Most of us remember the somber mood of the nation in 2009. People were concerned about job security, declining home prices and the sinking value of their retirement accounts.
Vogue editor Anna Wintour looked at the glum situation and came up with an idea: Fashion's Night Out. She teamed up with the Council of Fashion Designers of America (CFDA) to co-sponsor a fun evening of shopping and fashion promotion on Sept.10 of that year.
Designers, the mayor of New York, celebrities and stores all pitched in, offering price promotions, drinks and hors d'oeuvres and a fun atmosphere. Below is a picture of a bevy of fashion models, all in event-themed shirts, running down a street to launch the first Fashion's Night Out.
Fashion's Night Out was a great success. Within a couple years it spread to 16 countries, then 19, and to many other American cities.
Over time, FNO events attracted huge numbers of people. Below is a picture of enthusiasts at a store in Tokyo in during Fashion's Night Out in 2011.
And here is a crowd of participants in New York in 2012.
After the 2012 event, clothing store operators had pretty much had it. There were complaints that hordes of people came for the drinks and finger food but didn't buy any clothes. There were grumblings about FNO attracting the "bridge and tunnel crowd" (hoi polloi from the suburbs) and not enough classy Manhattanites.
Those who attended complained that the crowds were frustrating and clothing bargains were not to be found.
Last year, the CFDA pulled the plug on Fashion's Night Out, announcing that it was going on "hiatus."
Steve Kolb, the head of the CFDA said, "Everyone feels we had a great four years. It brought a lot of attention to retail, to fashion's important place in retail."
I decode this to mean that there will not be another Fashion's Night Out. And why should there be? Things change. Something that was a good idea in 2009 may not be a good idea five years later.
FNO's Stepchild -- Girls' Night Out
While Fashion's Night Out may have been too much of a good thing for big cities, it seems to have spawned many similarly-themed events that are working quite well in suburbs and smaller towns around the country.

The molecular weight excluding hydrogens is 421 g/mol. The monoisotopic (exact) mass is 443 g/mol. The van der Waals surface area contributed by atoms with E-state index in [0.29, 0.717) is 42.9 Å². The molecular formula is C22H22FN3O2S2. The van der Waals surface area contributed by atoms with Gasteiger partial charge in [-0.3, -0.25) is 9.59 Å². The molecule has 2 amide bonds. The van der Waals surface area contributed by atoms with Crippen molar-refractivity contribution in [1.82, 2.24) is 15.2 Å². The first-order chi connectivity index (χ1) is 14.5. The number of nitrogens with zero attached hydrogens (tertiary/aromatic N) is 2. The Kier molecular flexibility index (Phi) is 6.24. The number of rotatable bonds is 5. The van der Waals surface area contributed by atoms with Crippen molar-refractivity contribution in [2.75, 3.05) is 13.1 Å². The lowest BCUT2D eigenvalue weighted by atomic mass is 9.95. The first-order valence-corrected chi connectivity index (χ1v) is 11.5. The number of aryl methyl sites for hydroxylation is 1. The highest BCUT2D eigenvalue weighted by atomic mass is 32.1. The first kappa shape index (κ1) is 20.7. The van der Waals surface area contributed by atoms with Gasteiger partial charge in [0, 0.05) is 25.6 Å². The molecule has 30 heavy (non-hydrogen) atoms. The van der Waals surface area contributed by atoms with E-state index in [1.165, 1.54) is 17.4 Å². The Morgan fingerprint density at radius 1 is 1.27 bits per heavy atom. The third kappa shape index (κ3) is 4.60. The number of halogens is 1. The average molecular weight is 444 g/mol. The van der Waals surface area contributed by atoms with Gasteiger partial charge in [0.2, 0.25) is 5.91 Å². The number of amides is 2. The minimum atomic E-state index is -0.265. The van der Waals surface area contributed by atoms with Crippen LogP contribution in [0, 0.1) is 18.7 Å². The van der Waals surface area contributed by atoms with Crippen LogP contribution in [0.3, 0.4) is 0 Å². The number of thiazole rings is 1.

Many suburban downtowns have seen a retail drain as more commerce moves online. Clothiers, restaurateurs, specialty shop owners, banks and even hospitals are happy to participate in new events to draw people downtown.
Often these are called Girls' Night Out.
My town held its first one in 2011. It was well-received and I believe will continue for many years.
In February of this year, Alpharetta, GA, had a Ladies' Night Out that included special events at stores, hotels and restaurants.
In March, Stamford, CT, sold tickets for a Girls' Night Out event in the town's Italian Center. It featured wine and food sampling, beauty makeovers, goody bags for early ticket buyers and, of course, shopping.
Later this month, Spokane, WA, is sponsoring a Girls' Night Out that features many performance art events and a gala dinner and auction.
One evening last week, the Significant Other and I drove to the next town over to have dinner at a restaurant we like. As he parked the car, I noticed the streets were thronged with women, many carrying bulging shopping bags.
"This must be Girls' Night Out," I remarked, and I was right. Stores had put out sidewalk displays, and some offered wine and finger foods inside. A band was playing in a small park on the main street. The local YMCA had offered free babysitting from 5 to 9 p.m. for those who signed up early.
When we got to the restaurant, we saw a number of tables of women enjoying dinner after shopping at the local stores. Many, many glasses of chardonnay were being served. (The evening's menu specials included a Strawberry Cheesecake Martini -- Stoli vanilla, cranberry juice and grenadine -- designed just for Girls' Night Out. I did not order the special drink, wisely, I think, nor did I see other women drinking it. A well-intentioned effort, no doubt, but the execution probably went a bit too far.)
Most of the men in the restaurant were clustered in the bar, watching a Yankees game on television.
Girls' Night Out is successful, I believe, because it offers activities that appeal to women -- shopping together and then going for mani-pedis or to share a nice meal.
In my experience, most men don't enjoy shopping, and they certainly don't plan evenings around trolling clothing stores with other guys. They would rather gather over beers and watch a sports event.
To sum it up, I think Girls' Night Out might be here to stay, but I don't see Mens' Night Out events happening anytime soon.